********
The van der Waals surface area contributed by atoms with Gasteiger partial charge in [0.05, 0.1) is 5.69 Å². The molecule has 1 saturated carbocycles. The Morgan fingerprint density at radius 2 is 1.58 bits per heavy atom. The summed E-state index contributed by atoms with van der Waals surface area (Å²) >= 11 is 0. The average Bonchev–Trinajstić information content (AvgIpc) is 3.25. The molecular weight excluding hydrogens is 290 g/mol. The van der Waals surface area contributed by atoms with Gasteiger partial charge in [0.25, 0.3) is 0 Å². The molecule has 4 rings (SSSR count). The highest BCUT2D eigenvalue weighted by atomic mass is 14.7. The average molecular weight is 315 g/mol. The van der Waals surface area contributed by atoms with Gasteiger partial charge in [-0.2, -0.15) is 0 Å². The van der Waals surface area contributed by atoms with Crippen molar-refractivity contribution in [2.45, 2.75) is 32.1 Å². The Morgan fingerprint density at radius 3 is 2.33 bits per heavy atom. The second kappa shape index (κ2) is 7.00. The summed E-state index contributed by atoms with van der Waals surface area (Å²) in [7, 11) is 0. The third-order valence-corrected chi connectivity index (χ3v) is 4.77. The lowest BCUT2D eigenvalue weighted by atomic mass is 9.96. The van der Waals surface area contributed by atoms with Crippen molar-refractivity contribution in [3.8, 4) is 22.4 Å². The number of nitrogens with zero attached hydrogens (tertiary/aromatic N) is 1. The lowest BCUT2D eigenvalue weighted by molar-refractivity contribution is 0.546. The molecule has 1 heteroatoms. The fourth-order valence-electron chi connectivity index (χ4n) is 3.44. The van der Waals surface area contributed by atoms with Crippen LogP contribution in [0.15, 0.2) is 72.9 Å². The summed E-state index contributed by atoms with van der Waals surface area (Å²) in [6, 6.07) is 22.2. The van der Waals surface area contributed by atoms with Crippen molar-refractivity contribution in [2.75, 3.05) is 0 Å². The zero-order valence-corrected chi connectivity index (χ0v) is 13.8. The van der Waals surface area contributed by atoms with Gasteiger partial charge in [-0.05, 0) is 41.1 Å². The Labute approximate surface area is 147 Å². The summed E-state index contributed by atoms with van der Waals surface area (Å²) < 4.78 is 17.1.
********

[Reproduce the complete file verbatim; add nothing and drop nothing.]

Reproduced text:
The van der Waals surface area contributed by atoms with Gasteiger partial charge in [0.05, 0.1) is 5.69 Å². The molecule has 1 saturated carbocycles. The Morgan fingerprint density at radius 2 is 1.58 bits per heavy atom. The summed E-state index contributed by atoms with van der Waals surface area (Å²) >= 11 is 0. The average Bonchev–Trinajstić information content (AvgIpc) is 3.25. The molecular weight excluding hydrogens is 290 g/mol. The van der Waals surface area contributed by atoms with Gasteiger partial charge in [0.25, 0.3) is 0 Å². The molecule has 4 rings (SSSR count). The highest BCUT2D eigenvalue weighted by atomic mass is 14.7. The average molecular weight is 315 g/mol. The van der Waals surface area contributed by atoms with Gasteiger partial charge in [-0.2, -0.15) is 0 Å². The van der Waals surface area contributed by atoms with Crippen molar-refractivity contribution in [2.45, 2.75) is 32.1 Å². The Morgan fingerprint density at radius 3 is 2.33 bits per heavy atom. The second kappa shape index (κ2) is 7.00. The summed E-state index contributed by atoms with van der Waals surface area (Å²) in [7, 11) is 0. The third-order valence-corrected chi connectivity index (χ3v) is 4.77. The lowest BCUT2D eigenvalue weighted by atomic mass is 9.96. The van der Waals surface area contributed by atoms with Crippen molar-refractivity contribution in [3.8, 4) is 22.4 Å². The number of nitrogens with zero attached hydrogens (tertiary/aromatic N) is 1. The lowest BCUT2D eigenvalue weighted by molar-refractivity contribution is 0.546. The molecule has 1 heteroatoms. The fourth-order valence-electron chi connectivity index (χ4n) is 3.44. The van der Waals surface area contributed by atoms with Crippen LogP contribution in [0.15, 0.2) is 72.9 Å². The summed E-state index contributed by atoms with van der Waals surface area (Å²) in [6, 6.07) is 22.2. The van der Waals surface area contributed by atoms with Crippen molar-refractivity contribution in [2.75, 3.05) is 0 Å². The zero-order valence-corrected chi connectivity index (χ0v) is 13.8. The van der Waals surface area contributed by atoms with Gasteiger partial charge in [-0.05, 0) is 41.1 Å². The Labute approximate surface area is 147 Å². The summed E-state index contributed by atoms with van der Waals surface area (Å²) < 4.78 is 17.1.